Boundaries are the places where we interact and contact the world and other people. The edges of our physical, energetic, and emotional bodies are where we experience our lives. Often people come to me because the world and the people in it feel overwhelming; the boundaries where they experience the world are too loose or too tight. They often can't figure out how to get what they want, or even name what they want. They are easily swayed by others or are so rigid that they miss out on relationships they long to experience. These are boundary issues.
Healthy boundaries come about through a sense of self, which is rooted in the individual. This strong sense of self allows for boundaries that are fluid and transform in response to any given situation. Which means you can express a very strong “no!” when appropriate, at other times an enthusiastic “yes!,” and every other possible response in-between.
A common misconception about boundaries is that they exist to change the other person or situation, or that they exist as a way to shut people out. The reality is that boundaries are there to provide an edge so that we can be in relationship to the world and others. Boundaries actually allow us to be in authentic relationship!
They allow us to be fully ourselves--however that looks--and allow other people to be themselves. By having healthy boundaries I can see that your behavior is not a statement about who I am, and because I know this, it does not have to rock me at my core. Because I respect and value your individuality, I don’t feel the desire to control or change you. You are given the freedom and dignity to be who you are and I give the same gift to myself.
Looking at boundaries in this way challenges several ideas. It challenges the ideas that we have to “help” others, control people, make them see a particular point of view, or even the idea that others are the reason for our discomfort. We can be two distinct entities and make choices not out of habituation and reaction, but out of response to the situation. In other words, boundaries provide the space to make new choices possible.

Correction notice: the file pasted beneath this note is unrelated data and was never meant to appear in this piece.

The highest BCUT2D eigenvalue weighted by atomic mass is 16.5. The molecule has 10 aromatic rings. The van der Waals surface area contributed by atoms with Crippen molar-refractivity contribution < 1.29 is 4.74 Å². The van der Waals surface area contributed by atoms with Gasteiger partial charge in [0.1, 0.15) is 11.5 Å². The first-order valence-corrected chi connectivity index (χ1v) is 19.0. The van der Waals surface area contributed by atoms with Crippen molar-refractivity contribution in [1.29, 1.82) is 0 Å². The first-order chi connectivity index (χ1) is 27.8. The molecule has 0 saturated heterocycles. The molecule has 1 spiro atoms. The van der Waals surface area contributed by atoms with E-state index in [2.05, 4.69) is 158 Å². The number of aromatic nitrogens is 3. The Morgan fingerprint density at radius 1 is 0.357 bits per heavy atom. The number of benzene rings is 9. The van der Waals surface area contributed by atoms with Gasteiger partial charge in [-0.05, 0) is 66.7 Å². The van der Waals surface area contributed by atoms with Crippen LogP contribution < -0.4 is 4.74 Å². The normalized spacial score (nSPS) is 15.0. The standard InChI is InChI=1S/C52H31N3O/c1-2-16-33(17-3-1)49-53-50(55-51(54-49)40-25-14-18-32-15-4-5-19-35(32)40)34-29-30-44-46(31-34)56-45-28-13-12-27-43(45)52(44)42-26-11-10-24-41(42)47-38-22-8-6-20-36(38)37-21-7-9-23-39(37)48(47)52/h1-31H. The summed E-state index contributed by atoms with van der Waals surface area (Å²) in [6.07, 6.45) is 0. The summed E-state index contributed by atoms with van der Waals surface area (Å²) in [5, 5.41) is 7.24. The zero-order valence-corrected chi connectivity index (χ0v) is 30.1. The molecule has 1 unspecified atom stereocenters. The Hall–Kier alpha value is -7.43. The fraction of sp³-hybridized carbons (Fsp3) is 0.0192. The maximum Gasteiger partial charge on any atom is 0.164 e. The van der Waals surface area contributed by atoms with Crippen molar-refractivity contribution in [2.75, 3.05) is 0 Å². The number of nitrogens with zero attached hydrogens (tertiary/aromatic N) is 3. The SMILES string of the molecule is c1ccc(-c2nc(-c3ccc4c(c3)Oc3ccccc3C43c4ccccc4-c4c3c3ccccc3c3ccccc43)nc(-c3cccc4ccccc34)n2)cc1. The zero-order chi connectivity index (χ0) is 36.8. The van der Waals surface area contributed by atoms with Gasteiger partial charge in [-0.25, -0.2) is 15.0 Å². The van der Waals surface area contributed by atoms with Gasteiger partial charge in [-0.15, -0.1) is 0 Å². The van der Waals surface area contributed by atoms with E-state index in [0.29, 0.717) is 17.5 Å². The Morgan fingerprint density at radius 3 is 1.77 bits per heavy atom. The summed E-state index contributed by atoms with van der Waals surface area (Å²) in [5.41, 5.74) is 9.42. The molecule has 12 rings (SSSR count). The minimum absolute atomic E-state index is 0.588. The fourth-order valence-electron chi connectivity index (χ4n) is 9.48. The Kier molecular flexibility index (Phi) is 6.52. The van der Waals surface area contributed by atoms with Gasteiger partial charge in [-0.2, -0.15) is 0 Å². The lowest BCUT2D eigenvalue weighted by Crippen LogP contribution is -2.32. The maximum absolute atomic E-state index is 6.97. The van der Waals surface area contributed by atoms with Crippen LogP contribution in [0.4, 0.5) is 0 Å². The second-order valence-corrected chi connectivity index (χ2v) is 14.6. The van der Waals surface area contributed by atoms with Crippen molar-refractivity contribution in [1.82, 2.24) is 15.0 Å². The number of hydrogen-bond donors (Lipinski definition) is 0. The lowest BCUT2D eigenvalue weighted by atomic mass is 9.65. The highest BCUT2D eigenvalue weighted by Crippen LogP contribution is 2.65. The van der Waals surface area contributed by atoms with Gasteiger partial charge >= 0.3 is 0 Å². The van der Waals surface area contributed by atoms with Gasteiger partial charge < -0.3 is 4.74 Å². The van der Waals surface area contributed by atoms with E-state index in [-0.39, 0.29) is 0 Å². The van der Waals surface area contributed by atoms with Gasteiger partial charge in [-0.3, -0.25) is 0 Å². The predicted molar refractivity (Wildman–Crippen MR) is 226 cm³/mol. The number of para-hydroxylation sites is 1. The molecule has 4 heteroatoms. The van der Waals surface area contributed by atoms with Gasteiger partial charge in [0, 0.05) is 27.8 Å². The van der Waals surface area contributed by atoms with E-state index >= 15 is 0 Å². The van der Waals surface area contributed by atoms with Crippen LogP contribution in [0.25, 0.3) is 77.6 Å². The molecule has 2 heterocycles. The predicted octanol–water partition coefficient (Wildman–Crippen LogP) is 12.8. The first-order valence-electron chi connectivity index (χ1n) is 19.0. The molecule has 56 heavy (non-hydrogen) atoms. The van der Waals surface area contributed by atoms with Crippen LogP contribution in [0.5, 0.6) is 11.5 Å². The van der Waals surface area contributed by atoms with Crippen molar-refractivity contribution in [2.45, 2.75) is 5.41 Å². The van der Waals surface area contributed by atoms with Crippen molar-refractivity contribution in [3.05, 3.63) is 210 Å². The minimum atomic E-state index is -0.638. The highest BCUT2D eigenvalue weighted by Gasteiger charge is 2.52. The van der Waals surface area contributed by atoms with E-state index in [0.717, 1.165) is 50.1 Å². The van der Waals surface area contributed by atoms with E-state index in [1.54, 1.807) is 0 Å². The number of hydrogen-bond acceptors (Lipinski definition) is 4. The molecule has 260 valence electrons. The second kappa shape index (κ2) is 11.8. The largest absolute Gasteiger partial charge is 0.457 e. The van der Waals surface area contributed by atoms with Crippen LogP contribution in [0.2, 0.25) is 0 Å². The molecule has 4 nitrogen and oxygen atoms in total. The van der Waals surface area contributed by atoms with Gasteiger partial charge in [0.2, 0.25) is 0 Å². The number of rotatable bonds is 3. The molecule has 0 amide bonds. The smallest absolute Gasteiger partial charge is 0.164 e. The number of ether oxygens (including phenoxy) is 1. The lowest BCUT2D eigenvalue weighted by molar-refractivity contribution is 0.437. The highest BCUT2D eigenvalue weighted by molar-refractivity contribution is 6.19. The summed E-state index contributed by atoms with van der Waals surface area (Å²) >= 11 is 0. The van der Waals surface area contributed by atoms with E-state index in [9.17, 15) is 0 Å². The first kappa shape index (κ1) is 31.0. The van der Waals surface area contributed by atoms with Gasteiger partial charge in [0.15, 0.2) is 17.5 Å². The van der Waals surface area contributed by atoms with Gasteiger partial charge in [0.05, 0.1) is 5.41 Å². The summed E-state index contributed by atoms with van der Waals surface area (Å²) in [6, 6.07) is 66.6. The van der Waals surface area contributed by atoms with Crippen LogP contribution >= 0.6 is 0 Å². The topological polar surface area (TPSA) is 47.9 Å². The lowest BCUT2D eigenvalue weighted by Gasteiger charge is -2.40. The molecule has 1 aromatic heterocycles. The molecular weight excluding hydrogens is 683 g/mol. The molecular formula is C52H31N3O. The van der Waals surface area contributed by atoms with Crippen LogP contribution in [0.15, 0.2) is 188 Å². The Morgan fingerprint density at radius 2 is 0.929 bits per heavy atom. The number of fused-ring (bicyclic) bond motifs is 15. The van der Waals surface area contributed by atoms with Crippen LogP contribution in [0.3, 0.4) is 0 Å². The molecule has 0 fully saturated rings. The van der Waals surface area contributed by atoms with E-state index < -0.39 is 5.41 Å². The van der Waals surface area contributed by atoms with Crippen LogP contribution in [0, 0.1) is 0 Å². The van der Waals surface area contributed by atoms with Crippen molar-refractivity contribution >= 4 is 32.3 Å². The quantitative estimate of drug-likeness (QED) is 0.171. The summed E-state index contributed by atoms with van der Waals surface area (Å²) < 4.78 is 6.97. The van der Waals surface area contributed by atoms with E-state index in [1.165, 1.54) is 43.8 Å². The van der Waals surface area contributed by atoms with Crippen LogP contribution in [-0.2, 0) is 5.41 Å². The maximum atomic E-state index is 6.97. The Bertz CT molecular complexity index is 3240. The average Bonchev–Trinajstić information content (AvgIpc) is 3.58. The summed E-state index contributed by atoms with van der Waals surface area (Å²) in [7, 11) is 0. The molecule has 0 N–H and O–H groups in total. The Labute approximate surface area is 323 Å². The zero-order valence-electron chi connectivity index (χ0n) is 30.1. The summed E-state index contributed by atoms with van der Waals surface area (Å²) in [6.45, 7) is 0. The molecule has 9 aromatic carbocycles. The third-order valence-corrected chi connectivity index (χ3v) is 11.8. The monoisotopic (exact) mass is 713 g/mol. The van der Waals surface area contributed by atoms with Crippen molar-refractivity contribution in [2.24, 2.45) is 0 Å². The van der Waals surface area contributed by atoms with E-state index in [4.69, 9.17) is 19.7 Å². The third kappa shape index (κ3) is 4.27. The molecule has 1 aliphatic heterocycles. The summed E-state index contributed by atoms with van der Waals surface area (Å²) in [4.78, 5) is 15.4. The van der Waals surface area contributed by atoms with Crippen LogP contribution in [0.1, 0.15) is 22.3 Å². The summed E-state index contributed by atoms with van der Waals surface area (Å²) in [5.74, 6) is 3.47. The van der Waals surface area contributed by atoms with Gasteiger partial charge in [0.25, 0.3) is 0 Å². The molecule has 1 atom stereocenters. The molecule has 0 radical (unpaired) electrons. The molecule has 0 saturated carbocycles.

An exercise to get a sense of what a boundary is in 5 steps:
1. First, come to standing and feel your feet on the ground. Notice your legs, your muscles, and your bones that hold you up. Take a moment to connect to a sense of grounding through the floor or earth.
2. Next bring your hands up, your palms facing outward, and literally feel the place where your boundary is. Is it 6 inches out from your body? Or, is it as far out as you can reach? Explore, with your hands, the boundary in front, behind, above, and on the sides of your body.
3. See if you notice its thickness, its texture, maybe a color comes to mind, maybe you notice holes in it, or other variations. Just take note of this information.
4. Now see what happens as you claim the space that is yours. In this moment the area is yours; no one can come into it unless you invite them in. You have complete say as to what you allow in because you can actually feel your boundary and thus have choice.
5. Finally, imagine a situation, place, or person you feel challenged by. See if there is a difference in how you feel towards this situation, place, or person as you imagine it with a sense of your boundary. If the boundary feels resourceful or calming try this exercise before you enter into the next challenging situation and see what happens!